All the while Tomlin will continue staying in touch with Bell, and the Steelers will hope that his final game with the franchise comes in Atlanta in the Super Bowl as they still try to get over the troubling loss to the Jaguars at Heinz Field that ended their title run last season.
"Absolutely, those lines of communication are always open," Colbert said. "Coach will talk to him and I'm sure he talks to (running backs coach) James Saxon and (offensive coordinator) Randy Fichtner as well. 'Hey, what's going on?' And I know he talks to his teammates as well. So that's a decision he has to make -- there is nothing we can do except encourage him to come in. And in the meantime we'll get a look at our other guys and see what other options we're going to have."
More observations from Steelers camp:
Big Ben healthy, eyeing contract
A year after faux retirement rumblings, Ben Roethlisberger is doing what everyone around here expected all along -- playing to get one more blockbuster contract. A stellar 2018 would set up contract extension talks a year from now, and with the quarterback pleased about the change to Fichtner at coordinator and looking healthy and in great shape, I wouldn't bet against him.
"He was leading the pack in the conditioning test," Colbert told me, "whereas sometimes in years past he didn't even do the conditioning test, whether he was coming off some type of lower body injury, or a veteran distinction. But I think he insisted on doing it, and he did great. He was leading the pack, and that's always good to see."
If you are looking for a Fantasy value play, Steelers tight end Vance McDonald is worth keeping an eye on. After a late-summer trade from the 49ers, he never really got settled and battled injuries throughout the season. The buzz about him this year has been strong, and in this offense he could put up some numbers.
"The injuries last year really slowed his progress," Colbert said."
Shazier still working with team
Truly awesome to see Ryan Shazier walking around the campus here after the horrific injury the linebacker suffered a year ago. He has not given up on playing football again, however unlikely that is, and relies strongly on his faith. He has been breaking down film and working with the team's personnel department and may pursue coaching down the road as well.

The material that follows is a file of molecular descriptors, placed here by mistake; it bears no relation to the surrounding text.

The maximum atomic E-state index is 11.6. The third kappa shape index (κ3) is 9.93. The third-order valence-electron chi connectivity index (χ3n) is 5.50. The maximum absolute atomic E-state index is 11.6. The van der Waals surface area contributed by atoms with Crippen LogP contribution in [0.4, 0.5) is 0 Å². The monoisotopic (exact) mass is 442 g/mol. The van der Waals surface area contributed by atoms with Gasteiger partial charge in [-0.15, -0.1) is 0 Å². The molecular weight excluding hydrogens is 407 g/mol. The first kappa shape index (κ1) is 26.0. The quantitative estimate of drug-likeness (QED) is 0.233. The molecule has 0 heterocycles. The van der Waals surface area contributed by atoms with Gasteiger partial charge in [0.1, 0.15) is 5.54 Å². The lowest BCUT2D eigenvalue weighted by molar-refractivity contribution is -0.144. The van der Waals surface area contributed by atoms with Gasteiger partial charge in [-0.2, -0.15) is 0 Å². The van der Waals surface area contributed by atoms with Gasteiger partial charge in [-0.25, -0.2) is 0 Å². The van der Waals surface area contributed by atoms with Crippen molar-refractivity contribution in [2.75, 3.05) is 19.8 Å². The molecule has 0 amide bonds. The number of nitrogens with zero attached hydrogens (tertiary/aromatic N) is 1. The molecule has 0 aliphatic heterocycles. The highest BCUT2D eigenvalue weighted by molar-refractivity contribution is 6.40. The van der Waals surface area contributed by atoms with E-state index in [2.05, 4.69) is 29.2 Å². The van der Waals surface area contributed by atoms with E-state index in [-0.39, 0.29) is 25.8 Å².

Given the extent of his injury and the risk of future paralysis, it's hard to imagine a team's doctors or insurers signing off a contract.
Cap woes could prevent late additions
With Bell counting roughly $15M against the cap, and Roethlisberger and Antonio Brown making big bucks, too, the Steelers are flush against the cap and don't have much wiggle room to extend players or add talent. However, I would not be surprised at all if they got something down with emerging star kicker Chris Boswell. That's a priority and something they can fit in.
But as for adding guys like McDonald, Joe Haden and JJ Wilcox late like they did a year ago, I wouldn't hold my breath. "It's our job to figure that out," Colbert said.
The quarterback depth chart
The Steelers liked quarterback Mason Rudolph in the draft more than many other teams, and love what they have seen of him so far. He handled Roethlisberger's verbal salvos about the Steelers wasting a third-round pick on him with aplomb and his deep ball prowess wowed people here in the spring. They are big on his upside.
"We had Mason rated with the other top quarterbacks and it was a unique class, and when he was available to us in the third round, it was an easy pick," Colbert said of Rudolph, who was ahead of schedule in minicamp. "So far, so good."
I can't see quarterback Josh Dobbs, Pittsburgh's fourth-round pick in 2017, being on this roster come September. He won't beat out Rudolph or Landry Jones, and his athletic skillset has other teams intrigued. I smell a trade here for sure, with other clubs not nearly as deep at quarterback.
Washington making his mark
If you are looking for the next Steeler receiver to inevitably leap forward, it just may be James Washington. I wouldn't compare him to Mike Wallace, Antonio Brown, Martavis Bryant or JuJu Smth-Schuster just yet, but the second-round pick looks the part, and few teams evaluate receivers the way the Steelers do. He had a strong spring, latched on to some bombs and is improving by the day.
"He just has to get used to the height and speed of professional corners, and as camp goes on we think he'll gain that," Colbert said. "He's adjusting well from the college game to the pro game.
What can you do for Brown?
Speaking of Brown, he has a personal trainer/fitness guru of sorts who has been on the sidelines for each camp practice, often adorned in some flamboyant garb to rival some outfits the receiver wears. It's not uncommon for him to be squirting water for him or hyping up Brown during practice.
You gotta love training camp. Never short on characters.